Under the proposed New York State fracking regulations, ponds are not protected areas nor is there any setback of a shale gas well from them. So, unless the pond is in a floodplain, you can drill right in it or right next to it polluting the water big time. This would, of course, include a pond in any town that does not have a land use ordinance to address shale gas industrialization, such as say a town like Mount Kisco. . .
Imagine you had a house that overlooked such a pond, a house decorated by a Martha Stewart wannabe (with a Jim Morrison poster ?). Then some fracking gasholes from Oklahoma come and frack a well right in the pond. That might tend to play hell with your house value, might’n it ? You might even want to complain to the Governor about it, wouldn’t you ?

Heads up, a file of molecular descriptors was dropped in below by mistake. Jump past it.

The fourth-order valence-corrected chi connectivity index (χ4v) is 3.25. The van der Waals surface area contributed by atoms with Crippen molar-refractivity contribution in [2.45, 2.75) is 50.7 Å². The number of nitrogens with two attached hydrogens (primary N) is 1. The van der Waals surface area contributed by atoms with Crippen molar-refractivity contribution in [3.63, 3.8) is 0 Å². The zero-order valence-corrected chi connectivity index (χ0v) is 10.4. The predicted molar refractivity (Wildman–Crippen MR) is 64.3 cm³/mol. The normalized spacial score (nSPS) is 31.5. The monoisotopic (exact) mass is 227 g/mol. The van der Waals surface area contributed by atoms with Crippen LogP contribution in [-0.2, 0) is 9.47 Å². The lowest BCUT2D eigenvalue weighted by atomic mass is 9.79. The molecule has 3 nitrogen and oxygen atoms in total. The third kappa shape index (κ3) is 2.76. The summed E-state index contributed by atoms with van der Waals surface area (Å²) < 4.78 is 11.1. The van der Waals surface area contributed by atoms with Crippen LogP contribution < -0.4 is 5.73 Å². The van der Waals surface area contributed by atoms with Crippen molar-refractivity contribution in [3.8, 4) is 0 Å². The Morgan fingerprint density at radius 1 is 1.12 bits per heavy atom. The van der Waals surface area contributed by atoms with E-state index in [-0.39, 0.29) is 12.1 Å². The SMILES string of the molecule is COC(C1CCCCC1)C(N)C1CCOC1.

Photomontage by Mark Ohe Idea by Jill Weiner.
Comments on the artistic license. Mark used the only photo we had of the Governor’s house. The setback of a shale gas well from a house is 500 feet from the “well pad” (560.2 and 4) meaning where the well is drilled, so technically, the drill rig should be shown 500 + feet from the Governor’s door. The “well site” is everything else, the storage area, mud pits, etc. for which there are no setbacks – they could go right up next to the house – as shown. Likewise, the pond could disappear or the drill rig put on a barge in the middle of the pond. I owned such a drilling barge in Louisiana, and it would have looked great on this pond, but we went with the image of the rig and pit instead.
To comply with the 500 foot setback from a house under 560.4, the well pad would look something more like this. How does that grab ya Andy ?